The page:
Hungarian pastries today reflect many influences: some hark back to medieval Hungary, others have Ottoman Turkish origins, still others show French cake-making techniques that seeped in through neighboring Austria. But starting in the mid-19th century, Hungary's pastry industry came into its own, unleashing a range of inventive creations.
The year 1884 was especially memorable: Two bakers, Emil Gerbeaud and Vilmos Ruszwurm, each took over a pastry shop that went on to transform Budapest's confectionery. The establishments still exist today: Café Gerbeaud and Ruszwurm. This was also when József C. Dobos invented the Dobos torte, which later became Hungary's most popular cake.
In Hungary, there's still a thriving pastry culture you're unlikely to experience elsewhere: pastry shops (cukrászda) are peppered across the city, with each neighborhood boasting at least a couple. Some people visit them to socialize — there's also coffee, tea, and savory biscuits — others just pop in to pick up cakes for the Sunday family meal. Here you can find my favorite cukrászdas in Budapest.
#1 - Pogácsa: These soft snacks are among the most traditional — dating back to medieval Hungary — and widespread across the country. They come in different sizes and varieties: you'll find pogácsa topped with melted cheese, dotted with pork cracklings (töpörtyűs), and filled with cottage cheese (túrós). Both bakeries and pastry shops sell pogácsa, but those often can’t hold a candle to a fresh homemade version.
#2 - Strudel (rétes): Strudels evolved from the baklava, which Hungarians took from Ottoman Turkey when it ruled the country in the 16-17th centuries. Later, strudels spread across the whole Austro Hungarian Empire. What makes them unique in Hungary is the sheer variety of fillings, both sweet and savory. Have you had more than enough apple strudels in Vienna? No problem, try one with cottage cheese (túró), cabbage, or poppy seeds in Budapest.
#3 - Bejgli: During Christmas, no Hungarian dining table is complete without these sweet rolls filled with finely ground poppy seeds and walnuts. People usually place them on a plate side by side because there's a folk belief that the poppy seeds bring prosperity and the walnuts keep trouble away. Bejgli is a staple across countries in Central Europe.
#4 - Pozsonyi kifli: This is a variation of the bejgli, above. During the Austro Hungarian Empire, bakers in Bratislava (Pozsony) were so skilled at making of these filled breads that people from as far as Budapest would order deliveries. To be able to distinguish between the two, the ones with poppy seeds come in a crescent shape, whereas those with a walnut filling resemble a letter C. Unlike the bejgli, the pozsonyi kifli is available throughout the year.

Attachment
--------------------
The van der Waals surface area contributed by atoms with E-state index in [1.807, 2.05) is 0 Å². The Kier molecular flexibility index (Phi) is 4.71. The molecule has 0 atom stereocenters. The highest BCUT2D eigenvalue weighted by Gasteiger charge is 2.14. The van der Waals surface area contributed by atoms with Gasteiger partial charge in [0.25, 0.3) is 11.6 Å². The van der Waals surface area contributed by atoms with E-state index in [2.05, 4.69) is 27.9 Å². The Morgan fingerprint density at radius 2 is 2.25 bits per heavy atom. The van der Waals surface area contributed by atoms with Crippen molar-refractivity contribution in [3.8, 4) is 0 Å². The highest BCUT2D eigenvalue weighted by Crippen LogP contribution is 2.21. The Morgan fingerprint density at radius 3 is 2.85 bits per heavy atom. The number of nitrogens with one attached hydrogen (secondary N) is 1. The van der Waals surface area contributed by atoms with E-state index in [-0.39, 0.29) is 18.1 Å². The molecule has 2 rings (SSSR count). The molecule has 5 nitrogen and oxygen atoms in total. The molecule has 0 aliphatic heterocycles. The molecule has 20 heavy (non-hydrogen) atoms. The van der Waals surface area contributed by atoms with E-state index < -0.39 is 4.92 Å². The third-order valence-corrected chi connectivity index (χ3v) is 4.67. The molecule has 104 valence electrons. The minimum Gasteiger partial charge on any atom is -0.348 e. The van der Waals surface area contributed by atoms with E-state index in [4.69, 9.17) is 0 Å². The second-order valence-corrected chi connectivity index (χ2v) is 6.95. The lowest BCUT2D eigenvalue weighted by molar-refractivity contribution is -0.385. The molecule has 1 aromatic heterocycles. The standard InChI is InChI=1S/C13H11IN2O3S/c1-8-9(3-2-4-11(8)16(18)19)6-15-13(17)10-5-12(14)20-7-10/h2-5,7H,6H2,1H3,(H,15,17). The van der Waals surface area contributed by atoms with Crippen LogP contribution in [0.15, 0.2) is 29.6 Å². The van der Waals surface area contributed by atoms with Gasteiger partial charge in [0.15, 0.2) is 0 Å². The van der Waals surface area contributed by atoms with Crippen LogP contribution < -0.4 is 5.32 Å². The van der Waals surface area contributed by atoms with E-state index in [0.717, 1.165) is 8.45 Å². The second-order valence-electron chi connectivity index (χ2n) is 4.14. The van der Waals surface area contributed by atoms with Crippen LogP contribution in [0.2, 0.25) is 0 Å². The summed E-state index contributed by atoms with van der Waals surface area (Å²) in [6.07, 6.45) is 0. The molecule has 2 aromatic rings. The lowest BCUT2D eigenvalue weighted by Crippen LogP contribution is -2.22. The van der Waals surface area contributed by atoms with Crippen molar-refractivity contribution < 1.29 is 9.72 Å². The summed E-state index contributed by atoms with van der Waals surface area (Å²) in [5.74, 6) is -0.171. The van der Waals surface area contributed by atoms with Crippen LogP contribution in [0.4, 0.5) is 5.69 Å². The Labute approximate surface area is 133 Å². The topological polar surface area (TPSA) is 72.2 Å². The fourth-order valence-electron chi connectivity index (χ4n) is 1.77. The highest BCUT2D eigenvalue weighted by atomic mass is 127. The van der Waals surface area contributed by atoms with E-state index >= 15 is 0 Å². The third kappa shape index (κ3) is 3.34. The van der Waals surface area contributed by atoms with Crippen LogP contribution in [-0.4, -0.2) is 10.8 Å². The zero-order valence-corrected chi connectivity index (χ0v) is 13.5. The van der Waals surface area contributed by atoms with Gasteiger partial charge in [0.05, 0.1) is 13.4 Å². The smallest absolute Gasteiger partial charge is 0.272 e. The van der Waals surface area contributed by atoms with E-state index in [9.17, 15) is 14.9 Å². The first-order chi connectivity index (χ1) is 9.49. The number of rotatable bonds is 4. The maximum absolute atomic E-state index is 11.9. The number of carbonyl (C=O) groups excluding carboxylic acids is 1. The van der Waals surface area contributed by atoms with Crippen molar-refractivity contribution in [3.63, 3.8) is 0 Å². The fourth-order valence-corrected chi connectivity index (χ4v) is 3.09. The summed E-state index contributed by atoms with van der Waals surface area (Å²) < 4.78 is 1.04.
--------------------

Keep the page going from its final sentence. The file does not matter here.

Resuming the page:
#5 - Chimney cake (kürtőskalács): Feel free to just tear into this aromatic Transylvanian chimney cake flaunting a caramelized crust and a chewy, soft interior. Kürtőskalács is prepared by wrapping the dough around a baking spit and then cooking it over charcoal (as seen above). Traditionally, people made it for family celebrations. Pastry shops don't sell them, but plenty of kürtőskalács vendors exist in Budapest's downtown.
#6 - Doughnut (fánk): You might know it as krapfen, Berliner, bombolone, sufganiyah, or jelly doughnut — fánk is the Hungarian version of this centuries-old deep-fried pastry traditionally eaten in the days of Carnival. Besides fruit jam, fánks also come with a chocolate or a vanilla custard filling. Most bakeries and grocery stores in Hungary serve them year-round.
#7 - Dobos torte: It was confectioner József C. Dobos who created in 1884 this famous sponge cake layered with chocolate butter cream. The Dobos torte's signature feature is the shiny, brittle caramel topping. After pathetic attempts by competitors to replicate his concoction, Dobos made the recipe public and, still today, you'll find Dobos torte in most Budapest pastry shops.
#8 - Esterházy torte: Named after a Hungarian royal dynasty, the Esterházy torte is one of the most well-known in and outside the country. It comprises alternating layers of ground walnuts (or almonds) and rum-laced buttercream with a white fondant coating. Interestingly, the cake contains no flour. At its best, the Esterházy torte is rich, but not cloying.
#9 - Krémes: Similar to a Napolean pastry, krémes is a cherished custard slice across Central Europe with each country flaunting a slightly different version. In Hungary, apart from regular krémes — vanilla custard enclosed by puff pastry — there's also "francia krémes," which comes with an extra layer of whipped cream and a caramel glaze on top.